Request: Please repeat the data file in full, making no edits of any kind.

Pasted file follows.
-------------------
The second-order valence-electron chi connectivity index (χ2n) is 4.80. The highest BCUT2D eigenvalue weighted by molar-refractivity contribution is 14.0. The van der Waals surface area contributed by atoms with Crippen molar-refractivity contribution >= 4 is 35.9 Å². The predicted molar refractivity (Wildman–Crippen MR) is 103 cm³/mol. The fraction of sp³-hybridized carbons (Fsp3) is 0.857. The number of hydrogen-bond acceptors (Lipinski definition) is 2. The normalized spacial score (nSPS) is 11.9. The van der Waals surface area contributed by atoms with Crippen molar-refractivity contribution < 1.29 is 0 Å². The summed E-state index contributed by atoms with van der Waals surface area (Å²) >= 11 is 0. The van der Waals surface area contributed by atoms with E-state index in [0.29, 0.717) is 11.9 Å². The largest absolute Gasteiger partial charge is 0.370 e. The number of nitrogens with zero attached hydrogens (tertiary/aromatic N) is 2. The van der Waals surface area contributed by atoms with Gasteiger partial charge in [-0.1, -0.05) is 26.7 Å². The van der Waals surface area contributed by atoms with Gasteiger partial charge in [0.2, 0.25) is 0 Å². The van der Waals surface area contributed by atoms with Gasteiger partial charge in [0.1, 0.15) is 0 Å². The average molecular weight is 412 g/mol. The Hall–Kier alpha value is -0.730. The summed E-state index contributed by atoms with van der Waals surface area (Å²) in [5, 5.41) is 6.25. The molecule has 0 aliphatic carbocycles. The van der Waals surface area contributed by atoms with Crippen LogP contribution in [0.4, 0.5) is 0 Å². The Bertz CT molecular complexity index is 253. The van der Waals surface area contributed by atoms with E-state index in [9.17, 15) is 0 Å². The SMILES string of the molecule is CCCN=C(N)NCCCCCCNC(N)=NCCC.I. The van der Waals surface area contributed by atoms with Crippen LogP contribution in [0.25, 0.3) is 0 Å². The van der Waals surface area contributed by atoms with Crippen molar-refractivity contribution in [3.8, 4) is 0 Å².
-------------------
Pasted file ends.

The second-order valence-electron chi connectivity index (χ2n) is 4.80. The highest BCUT2D eigenvalue weighted by molar-refractivity contribution is 14.0. The van der Waals surface area contributed by atoms with Crippen molar-refractivity contribution >= 4 is 35.9 Å². The predicted molar refractivity (Wildman–Crippen MR) is 103 cm³/mol. The fraction of sp³-hybridized carbons (Fsp3) is 0.857. The number of hydrogen-bond acceptors (Lipinski definition) is 2. The normalized spacial score (nSPS) is 11.9. The van der Waals surface area contributed by atoms with Crippen molar-refractivity contribution < 1.29 is 0 Å². The summed E-state index contributed by atoms with van der Waals surface area (Å²) >= 11 is 0. The van der Waals surface area contributed by atoms with E-state index in [0.29, 0.717) is 11.9 Å². The largest absolute Gasteiger partial charge is 0.370 e. The number of nitrogens with zero attached hydrogens (tertiary/aromatic N) is 2. The van der Waals surface area contributed by atoms with Gasteiger partial charge in [-0.1, -0.05) is 26.7 Å². The van der Waals surface area contributed by atoms with Gasteiger partial charge in [0.2, 0.25) is 0 Å². The van der Waals surface area contributed by atoms with Gasteiger partial charge in [0.1, 0.15) is 0 Å². The average molecular weight is 412 g/mol. The Hall–Kier alpha value is -0.730. The summed E-state index contributed by atoms with van der Waals surface area (Å²) in [5, 5.41) is 6.25. The molecule has 0 aliphatic carbocycles. The van der Waals surface area contributed by atoms with Crippen LogP contribution in [0.4, 0.5) is 0 Å². The Bertz CT molecular complexity index is 253. The van der Waals surface area contributed by atoms with E-state index in [9.17, 15) is 0 Å². The SMILES string of the molecule is CCCN=C(N)NCCCCCCNC(N)=NCCC.I. The van der Waals surface area contributed by atoms with Crippen LogP contribution in [0.25, 0.3) is 0 Å². The van der Waals surface area contributed by atoms with Crippen molar-refractivity contribution in [3.8, 4) is 0 Å².